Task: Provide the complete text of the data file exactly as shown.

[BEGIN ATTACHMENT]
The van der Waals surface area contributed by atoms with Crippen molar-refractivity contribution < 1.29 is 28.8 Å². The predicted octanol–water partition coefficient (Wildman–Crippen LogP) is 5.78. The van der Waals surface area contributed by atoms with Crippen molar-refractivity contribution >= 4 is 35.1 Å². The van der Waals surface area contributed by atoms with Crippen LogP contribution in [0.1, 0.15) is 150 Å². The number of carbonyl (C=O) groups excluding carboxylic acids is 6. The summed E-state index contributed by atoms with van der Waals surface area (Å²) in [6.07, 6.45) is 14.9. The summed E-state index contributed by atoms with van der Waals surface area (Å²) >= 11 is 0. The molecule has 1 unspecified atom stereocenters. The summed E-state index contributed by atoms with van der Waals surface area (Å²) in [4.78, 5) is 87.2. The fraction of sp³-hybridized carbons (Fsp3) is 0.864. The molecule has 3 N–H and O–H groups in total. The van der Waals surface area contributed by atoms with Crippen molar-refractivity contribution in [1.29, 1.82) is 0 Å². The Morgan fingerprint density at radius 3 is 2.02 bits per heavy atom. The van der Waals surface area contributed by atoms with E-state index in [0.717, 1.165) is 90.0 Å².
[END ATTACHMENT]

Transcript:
The van der Waals surface area contributed by atoms with Crippen molar-refractivity contribution < 1.29 is 28.8 Å². The predicted octanol–water partition coefficient (Wildman–Crippen LogP) is 5.78. The van der Waals surface area contributed by atoms with Crippen molar-refractivity contribution >= 4 is 35.1 Å². The van der Waals surface area contributed by atoms with Crippen LogP contribution in [0.1, 0.15) is 150 Å². The number of carbonyl (C=O) groups excluding carboxylic acids is 6. The summed E-state index contributed by atoms with van der Waals surface area (Å²) in [6.07, 6.45) is 14.9. The summed E-state index contributed by atoms with van der Waals surface area (Å²) >= 11 is 0. The molecule has 1 unspecified atom stereocenters. The summed E-state index contributed by atoms with van der Waals surface area (Å²) in [4.78, 5) is 87.2. The fraction of sp³-hybridized carbons (Fsp3) is 0.864. The molecule has 3 N–H and O–H groups in total. The van der Waals surface area contributed by atoms with Crippen molar-refractivity contribution in [1.29, 1.82) is 0 Å². The Morgan fingerprint density at radius 3 is 2.02 bits per heavy atom. The van der Waals surface area contributed by atoms with E-state index in [0.717, 1.165) is 90.0 Å².